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Suppose I have some text(code):

  def text = ParamMenuable.this.linkText
  def locPath: List[LocPath] = ParamMenuable.this.path
  def parser = ParamMenuable.this.parser
  def listToFrom(in: List[String]): Box[String] = in.headOption

And some keyshorts:

arrow-left/right/up/down:  move cursor to left/right/up/down for one char

ctrl + d: duplicate current line
ctrl + arrow-left/right/up/down:  move cursor to left/right/up/down for one word
ctrl + y: delete current line
... all kinds of key shorts you usually used

And the target text is:

  def text() = {
  def locPath: List[LocPath] = ParamMenuable.this.path
  def locPath22222: List[LocPath] = ParamMenuable.this.path
  private def parser = {
      return ParamMenuable.this.parser;

My question is: How many key shorts you should press at least to convert the source text to the target? You can choose proper key shorts to do it better.

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Funny, it is somehow an extension of the Hamming distance extended with macros that are reachable by hotkeys. It will really depend on what are the transformations that are reachable through hotkeys. Then, you have to try to list them (copy/paste is one them, but the others ?). –  perror Jul 16 '13 at 7:39
Sounds like a search problem. I would implement an A*-Search to find an optimal solution. –  MrSmith42 Jul 16 '13 at 7:40
What have you tried so far? –  MrSmith42 Jul 16 '13 at 7:41
I tried nothing, because I don't know anything to do now :( –  Freewind Jul 16 '13 at 7:49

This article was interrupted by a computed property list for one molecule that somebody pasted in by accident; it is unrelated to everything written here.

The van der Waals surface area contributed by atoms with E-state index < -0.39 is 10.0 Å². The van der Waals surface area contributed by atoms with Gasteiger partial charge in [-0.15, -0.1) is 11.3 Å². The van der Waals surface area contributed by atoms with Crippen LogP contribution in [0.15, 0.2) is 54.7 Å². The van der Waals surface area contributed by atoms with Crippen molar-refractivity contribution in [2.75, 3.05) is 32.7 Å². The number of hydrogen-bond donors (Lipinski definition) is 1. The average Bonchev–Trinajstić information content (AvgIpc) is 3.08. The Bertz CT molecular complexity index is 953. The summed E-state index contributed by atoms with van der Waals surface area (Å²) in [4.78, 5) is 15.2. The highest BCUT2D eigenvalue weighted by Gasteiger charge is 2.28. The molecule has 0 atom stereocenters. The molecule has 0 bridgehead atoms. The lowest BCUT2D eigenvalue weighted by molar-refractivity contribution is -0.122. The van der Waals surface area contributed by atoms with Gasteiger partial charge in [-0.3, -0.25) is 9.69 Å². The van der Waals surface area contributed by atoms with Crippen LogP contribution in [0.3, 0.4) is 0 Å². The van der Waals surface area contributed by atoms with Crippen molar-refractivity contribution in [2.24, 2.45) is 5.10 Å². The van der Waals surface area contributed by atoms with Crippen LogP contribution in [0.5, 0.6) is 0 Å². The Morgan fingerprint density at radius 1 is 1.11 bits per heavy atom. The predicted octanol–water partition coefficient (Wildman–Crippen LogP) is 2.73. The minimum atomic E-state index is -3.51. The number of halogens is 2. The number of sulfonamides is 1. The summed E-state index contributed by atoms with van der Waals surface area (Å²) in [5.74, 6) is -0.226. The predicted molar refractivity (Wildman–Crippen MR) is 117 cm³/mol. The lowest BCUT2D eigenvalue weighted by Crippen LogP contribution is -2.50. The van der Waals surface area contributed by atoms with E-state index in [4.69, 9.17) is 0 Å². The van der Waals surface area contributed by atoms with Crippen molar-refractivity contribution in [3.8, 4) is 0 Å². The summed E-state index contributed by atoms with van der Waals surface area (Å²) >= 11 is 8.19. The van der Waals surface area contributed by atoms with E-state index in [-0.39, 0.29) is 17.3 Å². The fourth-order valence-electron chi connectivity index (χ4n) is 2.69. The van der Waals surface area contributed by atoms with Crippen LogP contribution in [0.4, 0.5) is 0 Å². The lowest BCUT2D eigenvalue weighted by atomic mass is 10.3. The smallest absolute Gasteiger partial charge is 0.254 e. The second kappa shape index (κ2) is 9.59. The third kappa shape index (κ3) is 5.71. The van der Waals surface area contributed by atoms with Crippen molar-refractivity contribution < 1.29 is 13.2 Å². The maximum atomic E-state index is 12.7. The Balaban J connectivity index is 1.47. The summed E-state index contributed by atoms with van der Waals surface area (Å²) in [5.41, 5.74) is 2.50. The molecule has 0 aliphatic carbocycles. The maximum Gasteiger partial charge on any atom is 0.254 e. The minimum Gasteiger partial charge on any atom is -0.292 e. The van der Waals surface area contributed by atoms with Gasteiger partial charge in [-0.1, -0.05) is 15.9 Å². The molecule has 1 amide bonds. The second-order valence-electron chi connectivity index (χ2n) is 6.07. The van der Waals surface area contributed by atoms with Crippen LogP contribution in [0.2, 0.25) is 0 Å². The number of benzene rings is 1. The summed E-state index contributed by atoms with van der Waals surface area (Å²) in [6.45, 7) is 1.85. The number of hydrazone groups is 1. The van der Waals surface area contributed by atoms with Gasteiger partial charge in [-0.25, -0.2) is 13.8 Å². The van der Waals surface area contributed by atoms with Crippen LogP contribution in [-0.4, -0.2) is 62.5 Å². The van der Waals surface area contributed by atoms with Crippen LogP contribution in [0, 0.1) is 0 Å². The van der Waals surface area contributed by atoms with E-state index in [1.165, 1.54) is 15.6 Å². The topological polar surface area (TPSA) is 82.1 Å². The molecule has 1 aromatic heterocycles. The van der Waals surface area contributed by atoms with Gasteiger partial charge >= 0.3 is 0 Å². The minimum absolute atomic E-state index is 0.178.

2 Answers 2

up vote 2 down vote accepted

It's probably NP-hard. This paper gives a hardness proof for an editor where insertions, deletions, and substring moves all have constant cost.

%0 Book Section
%D 2002
%@ 978-3-540-43862-5
%B Combinatorial Pattern Matching
%V 2373
%S Lecture Notes in Computer Science
%E Apostolico, Alberto
%E Takeda, Masayuki
%R 10.1007/3-540-45452-7_9
%T Edit Distance with Move Operations
%U http://dx.doi.org/10.1007/3-540-45452-7_9
%I Springer Berlin Heidelberg
%8 2002-01-01
%A Shapira, Dana
%A Storer, JamesA.
%P 85-98
%G English
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Something that comes close would be the http://en.wikipedia.org/wiki/Levenshtein_distance

Still, it works on strings only, not on 2-D areas filled with text.

However, the following should be possible:


Here, the Levenshtein distance should be 2 (because 2 characters must be changed to turn "possible" into "postibla"), but it should also be possible to print a trace of the changes one must perform to do the change, like:

change 's' on position 4 to 't'
change 'e' on position 8 to 'a'

and, in turn, to change this into a series of cursor movements, etc. like (assuming the curser is leftmost in the beginning):

-> -> -> DEL 't' -> -> -> DEL $ 'a'

(here, the symbol $ expresses the fact that the cursor is on the end of the line.) We can then apply optimization rules like:

(->)+$     =>   END
(->)+DEL$  =>   END BS

and so on.

Just ideas ....

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